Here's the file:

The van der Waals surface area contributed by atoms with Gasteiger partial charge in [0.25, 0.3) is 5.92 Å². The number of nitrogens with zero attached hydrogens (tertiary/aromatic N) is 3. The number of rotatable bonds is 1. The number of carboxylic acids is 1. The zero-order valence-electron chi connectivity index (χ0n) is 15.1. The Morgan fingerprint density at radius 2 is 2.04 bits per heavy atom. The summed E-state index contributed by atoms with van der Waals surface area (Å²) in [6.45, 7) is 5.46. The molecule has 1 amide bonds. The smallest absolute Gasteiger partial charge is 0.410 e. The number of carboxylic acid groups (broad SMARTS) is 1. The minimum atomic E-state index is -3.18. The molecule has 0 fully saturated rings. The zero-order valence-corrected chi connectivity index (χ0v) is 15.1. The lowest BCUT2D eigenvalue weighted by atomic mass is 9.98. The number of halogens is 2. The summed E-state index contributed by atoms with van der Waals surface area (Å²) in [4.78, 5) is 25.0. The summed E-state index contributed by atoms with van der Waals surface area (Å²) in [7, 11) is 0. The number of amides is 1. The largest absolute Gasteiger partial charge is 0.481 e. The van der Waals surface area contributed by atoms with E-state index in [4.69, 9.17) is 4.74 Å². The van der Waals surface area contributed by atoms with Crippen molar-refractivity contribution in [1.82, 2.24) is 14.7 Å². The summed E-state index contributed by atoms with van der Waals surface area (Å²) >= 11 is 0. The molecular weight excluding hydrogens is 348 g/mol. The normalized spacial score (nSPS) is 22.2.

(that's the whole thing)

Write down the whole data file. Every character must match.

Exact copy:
The van der Waals surface area contributed by atoms with Gasteiger partial charge in [0.25, 0.3) is 5.92 Å². The number of nitrogens with zero attached hydrogens (tertiary/aromatic N) is 3. The number of rotatable bonds is 1. The number of carboxylic acids is 1. The zero-order valence-electron chi connectivity index (χ0n) is 15.1. The Morgan fingerprint density at radius 2 is 2.04 bits per heavy atom. The summed E-state index contributed by atoms with van der Waals surface area (Å²) in [6.45, 7) is 5.46. The molecule has 1 amide bonds. The smallest absolute Gasteiger partial charge is 0.410 e. The number of carboxylic acid groups (broad SMARTS) is 1. The minimum atomic E-state index is -3.18. The molecule has 0 fully saturated rings. The zero-order valence-corrected chi connectivity index (χ0v) is 15.1. The lowest BCUT2D eigenvalue weighted by atomic mass is 9.98. The number of halogens is 2. The summed E-state index contributed by atoms with van der Waals surface area (Å²) in [4.78, 5) is 25.0. The summed E-state index contributed by atoms with van der Waals surface area (Å²) in [7, 11) is 0. The number of amides is 1. The largest absolute Gasteiger partial charge is 0.481 e. The van der Waals surface area contributed by atoms with E-state index in [4.69, 9.17) is 4.74 Å². The van der Waals surface area contributed by atoms with Crippen molar-refractivity contribution in [1.82, 2.24) is 14.7 Å². The summed E-state index contributed by atoms with van der Waals surface area (Å²) >= 11 is 0. The molecular weight excluding hydrogens is 348 g/mol. The normalized spacial score (nSPS) is 22.2.